“It’s not very often that I get to talk about one of my favorite subjects on air: tequila,” the “Mad Money” host said.
At first glance, what intrigued Cramer most was the deal’s price tag: $700 million up front, with $300 million still on the table depending on future performance.
To Cramer, this seemed like a fortune, even though tequila is one of the fastest-growing categories in liquor, with average tequila volumes doubling from 2002 to 2015.
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“Super premium” tequila brands like Clooney’s grew even faster. Casamigos saw 650 percent growth over the same period, which could have justified its massive selling price.
But Diageo, the maker of Johnnie Walker Scotch, Captain Morgan rum, Smirnoff and Ketel One vodka, Hennessy Cognac and Tanqueray gin wanted to break into tequila, and Casamigos marked a high-growth opportunity.
“The idea here is that Casamigos will help the company take share in the super premium category, while also giving them a terrific platform to grow its tequila business overseas,” Cramer said. “If they can keep Clooney as the face of the brand, this thing could really take off outside of the Western Hemisphere.”
That said, Diageo shelled out a lot of money for Casamigos relative to the rest of its industry. Cramer compared the deal to Constellation Brands’ 2015 purchase of tequila brand Casa Noble, which only set Diageo’s competitor back less than $30 million.
The “Mad Money” host acknowledged that, at the time, Casa Noble was smaller than Casamigos is, selling some 20,000 cases per year compared to Casamigos’ 120,000 in 2016.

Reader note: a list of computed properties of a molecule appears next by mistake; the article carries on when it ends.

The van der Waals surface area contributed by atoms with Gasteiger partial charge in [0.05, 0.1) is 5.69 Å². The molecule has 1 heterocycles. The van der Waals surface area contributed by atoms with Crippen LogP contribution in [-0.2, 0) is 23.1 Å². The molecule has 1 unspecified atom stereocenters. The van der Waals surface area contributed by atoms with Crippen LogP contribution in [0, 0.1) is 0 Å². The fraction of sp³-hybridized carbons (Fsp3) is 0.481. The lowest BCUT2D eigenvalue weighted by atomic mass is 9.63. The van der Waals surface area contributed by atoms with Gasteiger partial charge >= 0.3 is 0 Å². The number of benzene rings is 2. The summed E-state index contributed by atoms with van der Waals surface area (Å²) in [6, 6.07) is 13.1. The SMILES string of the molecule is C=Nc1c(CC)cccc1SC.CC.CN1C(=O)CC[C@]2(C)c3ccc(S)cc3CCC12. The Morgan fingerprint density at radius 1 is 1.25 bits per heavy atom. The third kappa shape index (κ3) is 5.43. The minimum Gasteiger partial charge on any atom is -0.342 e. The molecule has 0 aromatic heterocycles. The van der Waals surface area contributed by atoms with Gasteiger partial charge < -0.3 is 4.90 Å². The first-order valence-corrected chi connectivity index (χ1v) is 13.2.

But since Constellation took Casa Noble under its wing, the company has expanded rapidly, doubling its sales in the year following the deal so much so that Constellation dubbed it the fastest-growing luxury tequila on the market.
“Again, I’m not saying Diageo overpaid here, they’re just later to the party than Constellation,” Cramer said. “[But] with what Diageo’s paying for Casamigos, management says it could take three years for the deal to become additive to the company’s earnings. I don’t like that.”
That conclusion leads Cramer to believe that Constellation is still the best liquor company out there, especially considering its red-hot beer brands, Corona, Modelo and now Pacifico.
That said, the U.K.-based Diageo has proven to be a fierce competitor, and turmoil in Prime Minister Theresa May’s government has weakened the pound to the benefit of the major exporter.
“However, Constellation’s got faster growth, and it’s proven to be the savvier operator by far,” Cramer said. “They got into tequila early, they got into wine at the right price point, purchased high-end whiskey at the right moment, and they also bought into the craft beer market before that one surged, too, all thanks to the terrific leadership of CEO Rob Sands.”
The stocks trade at more or less the same valuation, and Cramer generally likes them both, particularly because the alcohol business is rarely subject to price wars.
“I love both Constellation’s Casa Noble and Diageo’s soon-to-be-acquired Casamigos. I go back and forth between them for myself at Bar San Miguel — by the way, their bottles are right next to each other in the middle of the bar. They’re the smoothest and they’ve each been winners of blind taste tests at the joint,” the “Mad Money” host said. “But based on what Diageo just paid to expand its premium tequila lineup, I have to conclude that Constellation is by far the better buy here, because they got Casa Noble for so much less and their stock, even after its huge run, remains nicely undervalued.”
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Source: Investment Cnbc
Cramer pores over the top names in tequila